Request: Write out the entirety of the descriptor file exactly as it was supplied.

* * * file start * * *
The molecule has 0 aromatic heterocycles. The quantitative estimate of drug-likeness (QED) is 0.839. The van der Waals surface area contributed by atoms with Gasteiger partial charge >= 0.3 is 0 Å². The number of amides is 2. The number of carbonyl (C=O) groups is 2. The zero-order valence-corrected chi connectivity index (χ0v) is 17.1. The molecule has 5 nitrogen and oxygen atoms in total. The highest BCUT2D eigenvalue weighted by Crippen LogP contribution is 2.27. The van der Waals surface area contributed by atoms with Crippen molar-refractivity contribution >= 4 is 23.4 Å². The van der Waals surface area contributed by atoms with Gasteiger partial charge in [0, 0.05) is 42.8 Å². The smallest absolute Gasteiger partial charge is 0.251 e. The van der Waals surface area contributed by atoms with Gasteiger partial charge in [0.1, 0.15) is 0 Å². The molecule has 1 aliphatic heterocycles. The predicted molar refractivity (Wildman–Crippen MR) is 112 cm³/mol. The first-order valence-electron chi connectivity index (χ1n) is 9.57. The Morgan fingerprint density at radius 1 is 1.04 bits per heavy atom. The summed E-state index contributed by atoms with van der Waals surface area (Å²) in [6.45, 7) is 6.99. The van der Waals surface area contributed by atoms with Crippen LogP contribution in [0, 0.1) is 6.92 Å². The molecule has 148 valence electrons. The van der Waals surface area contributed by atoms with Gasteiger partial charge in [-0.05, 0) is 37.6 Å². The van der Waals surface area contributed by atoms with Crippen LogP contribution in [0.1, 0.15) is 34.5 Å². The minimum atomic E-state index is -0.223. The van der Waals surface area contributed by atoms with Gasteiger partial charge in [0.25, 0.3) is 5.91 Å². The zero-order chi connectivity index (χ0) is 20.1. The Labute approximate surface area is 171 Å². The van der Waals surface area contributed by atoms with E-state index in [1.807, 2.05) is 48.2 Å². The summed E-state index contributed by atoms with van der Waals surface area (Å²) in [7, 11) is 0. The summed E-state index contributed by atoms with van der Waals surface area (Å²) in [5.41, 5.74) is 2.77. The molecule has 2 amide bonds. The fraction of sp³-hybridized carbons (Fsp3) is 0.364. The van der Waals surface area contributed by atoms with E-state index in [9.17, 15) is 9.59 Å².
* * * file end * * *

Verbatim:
The molecule has 0 aromatic heterocycles. The quantitative estimate of drug-likeness (QED) is 0.839. The van der Waals surface area contributed by atoms with Gasteiger partial charge >= 0.3 is 0 Å². The number of amides is 2. The number of carbonyl (C=O) groups is 2. The zero-order valence-corrected chi connectivity index (χ0v) is 17.1. The molecule has 5 nitrogen and oxygen atoms in total. The highest BCUT2D eigenvalue weighted by Crippen LogP contribution is 2.27. The van der Waals surface area contributed by atoms with Crippen molar-refractivity contribution >= 4 is 23.4 Å². The van der Waals surface area contributed by atoms with Gasteiger partial charge in [0, 0.05) is 42.8 Å². The smallest absolute Gasteiger partial charge is 0.251 e. The van der Waals surface area contributed by atoms with Gasteiger partial charge in [0.1, 0.15) is 0 Å². The molecule has 1 aliphatic heterocycles. The predicted molar refractivity (Wildman–Crippen MR) is 112 cm³/mol. The first-order valence-electron chi connectivity index (χ1n) is 9.57. The Morgan fingerprint density at radius 1 is 1.04 bits per heavy atom. The summed E-state index contributed by atoms with van der Waals surface area (Å²) in [6.45, 7) is 6.99. The van der Waals surface area contributed by atoms with Crippen LogP contribution in [0, 0.1) is 6.92 Å². The molecule has 148 valence electrons. The van der Waals surface area contributed by atoms with Gasteiger partial charge in [-0.05, 0) is 37.6 Å². The van der Waals surface area contributed by atoms with Crippen LogP contribution in [0.1, 0.15) is 34.5 Å². The minimum atomic E-state index is -0.223. The van der Waals surface area contributed by atoms with Gasteiger partial charge in [0.25, 0.3) is 5.91 Å². The zero-order chi connectivity index (χ0) is 20.1. The Labute approximate surface area is 171 Å². The van der Waals surface area contributed by atoms with E-state index in [1.807, 2.05) is 48.2 Å². The summed E-state index contributed by atoms with van der Waals surface area (Å²) in [7, 11) is 0. The summed E-state index contributed by atoms with van der Waals surface area (Å²) in [5.41, 5.74) is 2.77. The molecule has 2 amide bonds. The fraction of sp³-hybridized carbons (Fsp3) is 0.364. The van der Waals surface area contributed by atoms with E-state index in [9.17, 15) is 9.59 Å².